by Agnes R. Howard
Art, rich history, beautiful country, fascinating cities, good food . . . and nuns? Students in the Gordon in Orvieto program anticipate some of the cultural riches offered through our outpost in Italy, but others might be grasped more gradually.
Currently housed in the Monastero San Paolo, previously in San Lodovico on the other side of town, the Gordon in Orvieto program is closely tied to the institution of the convent. Our program has found convents suitable for reasons linked to the ancient and more recent history of such places.
Women’s religious orders in Europe have fallen on lean times. Reduced ranks have left vacant space in great old buildings, now given to education, celebration, charity, hospitality. But it would be foolish, boorish, not to take stock of their original purposes; especially as some of the hallmarks of these institutions—consecrated space and time, faithfulness conceived as meditation and prayer, community life—not only shape the walls we reside in but also encourage deliberate observance of these habits in fresh and appropriate ways. We give thanks to God, rendiamo grazie a Dio, for the chance to learn in this setting.
Entering the convent invites questions about its past. Walls, gates and heavy doors separate it from the busy street outside. From the Middle Ages until only the last few hundred years, most women in religious life were cloistered. That is, after taking formal vows they would neither leave the building nor permit many outsiders to enter.
But convents were often constructed around outdoor spaces within the doors, enclosed gardens and courtyards for refreshment and reflection. A courtyard is visible immediately after San Paolo’s main entrance, and a lovely cortile overlooking the cliffside lies at the end of the hallway. The hall in between reaches spaces given to common use: a refectory for meals; a vestibule for preparing to enter the adjacent chapel, where sisters would gather repeatedly each day for prayer. The building nudges us into community.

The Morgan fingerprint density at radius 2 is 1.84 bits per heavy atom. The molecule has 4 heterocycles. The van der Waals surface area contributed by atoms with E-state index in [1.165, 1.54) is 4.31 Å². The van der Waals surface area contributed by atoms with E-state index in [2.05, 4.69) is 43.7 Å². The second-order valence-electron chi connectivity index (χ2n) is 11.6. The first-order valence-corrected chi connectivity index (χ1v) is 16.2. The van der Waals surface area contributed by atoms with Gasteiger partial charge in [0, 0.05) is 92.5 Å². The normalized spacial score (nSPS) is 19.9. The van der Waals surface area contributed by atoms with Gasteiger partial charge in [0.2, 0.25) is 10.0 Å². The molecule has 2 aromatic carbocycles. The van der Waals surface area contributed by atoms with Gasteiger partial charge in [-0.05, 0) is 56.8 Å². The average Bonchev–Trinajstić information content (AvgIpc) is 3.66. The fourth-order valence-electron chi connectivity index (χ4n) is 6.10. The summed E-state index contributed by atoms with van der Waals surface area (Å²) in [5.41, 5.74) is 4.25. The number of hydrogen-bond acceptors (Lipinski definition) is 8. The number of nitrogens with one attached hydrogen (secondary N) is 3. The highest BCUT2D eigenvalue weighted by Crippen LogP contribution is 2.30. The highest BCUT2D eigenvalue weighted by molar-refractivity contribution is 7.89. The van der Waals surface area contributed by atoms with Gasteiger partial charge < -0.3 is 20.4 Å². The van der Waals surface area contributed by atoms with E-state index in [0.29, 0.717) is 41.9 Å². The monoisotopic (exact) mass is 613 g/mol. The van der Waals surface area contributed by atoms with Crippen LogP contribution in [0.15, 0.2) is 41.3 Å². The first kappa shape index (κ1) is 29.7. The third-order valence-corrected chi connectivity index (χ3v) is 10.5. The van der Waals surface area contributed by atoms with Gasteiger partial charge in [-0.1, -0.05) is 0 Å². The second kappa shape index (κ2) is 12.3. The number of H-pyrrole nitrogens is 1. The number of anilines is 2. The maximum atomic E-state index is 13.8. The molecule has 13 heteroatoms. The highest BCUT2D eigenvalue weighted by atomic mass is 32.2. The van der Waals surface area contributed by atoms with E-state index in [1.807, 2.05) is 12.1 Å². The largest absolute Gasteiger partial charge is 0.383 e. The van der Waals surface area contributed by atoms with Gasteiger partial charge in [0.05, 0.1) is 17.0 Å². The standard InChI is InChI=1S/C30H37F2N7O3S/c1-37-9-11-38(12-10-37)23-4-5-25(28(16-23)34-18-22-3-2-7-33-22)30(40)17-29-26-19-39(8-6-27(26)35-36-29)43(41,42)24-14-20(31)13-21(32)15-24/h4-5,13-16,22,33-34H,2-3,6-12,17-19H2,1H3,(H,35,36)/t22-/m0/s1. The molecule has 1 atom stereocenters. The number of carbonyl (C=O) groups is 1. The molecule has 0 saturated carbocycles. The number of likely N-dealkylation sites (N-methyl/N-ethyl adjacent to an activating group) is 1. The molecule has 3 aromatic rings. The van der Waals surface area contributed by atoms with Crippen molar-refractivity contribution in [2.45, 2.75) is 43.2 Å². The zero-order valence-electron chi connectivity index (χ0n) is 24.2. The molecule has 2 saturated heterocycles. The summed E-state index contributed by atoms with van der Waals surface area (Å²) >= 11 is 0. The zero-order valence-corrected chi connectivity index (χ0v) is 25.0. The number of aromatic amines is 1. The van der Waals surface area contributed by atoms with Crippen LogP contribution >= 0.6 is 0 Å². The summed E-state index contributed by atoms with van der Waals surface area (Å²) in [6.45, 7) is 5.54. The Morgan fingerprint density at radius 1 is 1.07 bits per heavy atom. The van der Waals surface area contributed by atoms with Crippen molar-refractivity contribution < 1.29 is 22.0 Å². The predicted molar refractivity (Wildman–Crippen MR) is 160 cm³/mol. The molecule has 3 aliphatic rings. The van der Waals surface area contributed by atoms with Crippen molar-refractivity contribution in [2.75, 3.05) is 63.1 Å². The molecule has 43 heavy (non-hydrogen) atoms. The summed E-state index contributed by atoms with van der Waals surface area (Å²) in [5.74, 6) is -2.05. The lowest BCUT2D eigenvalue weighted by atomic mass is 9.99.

Religious houses offered women the opportunity to dedicate their time to God, following a rule of discipline and prayer together, removed from secular life. The fifth-century “patron saint of Europe,” Saint Benedict, wrote a Rule for monks that was adapted for women and adopted by the first residents of San Paolo. San Paolo’s records are scarce, but their reputation for devotion and holiness persisted over centuries and attracted praise from visitors, including the famous female poet Vittoria Colonna.
In centuries when women’s opportunities for literacy and work outside the domestic sphere were sharply limited, convents allowed them to study, make music and art, or copy books. For us that affords a salutary reminder that study and prayer go together, and that having a stretch of time to do both is a high privilege.
That stretch of time is divided into segments, disciplined. For those in monastic life, the year is given shape by the liturgical calendar, church seasons overlaying natural ones. Within each day the Liturgy of the Hours sets aside periods for prayer at dawn, noon, night, through to Compline to close the day. The belltower, campanile, tolls times for each.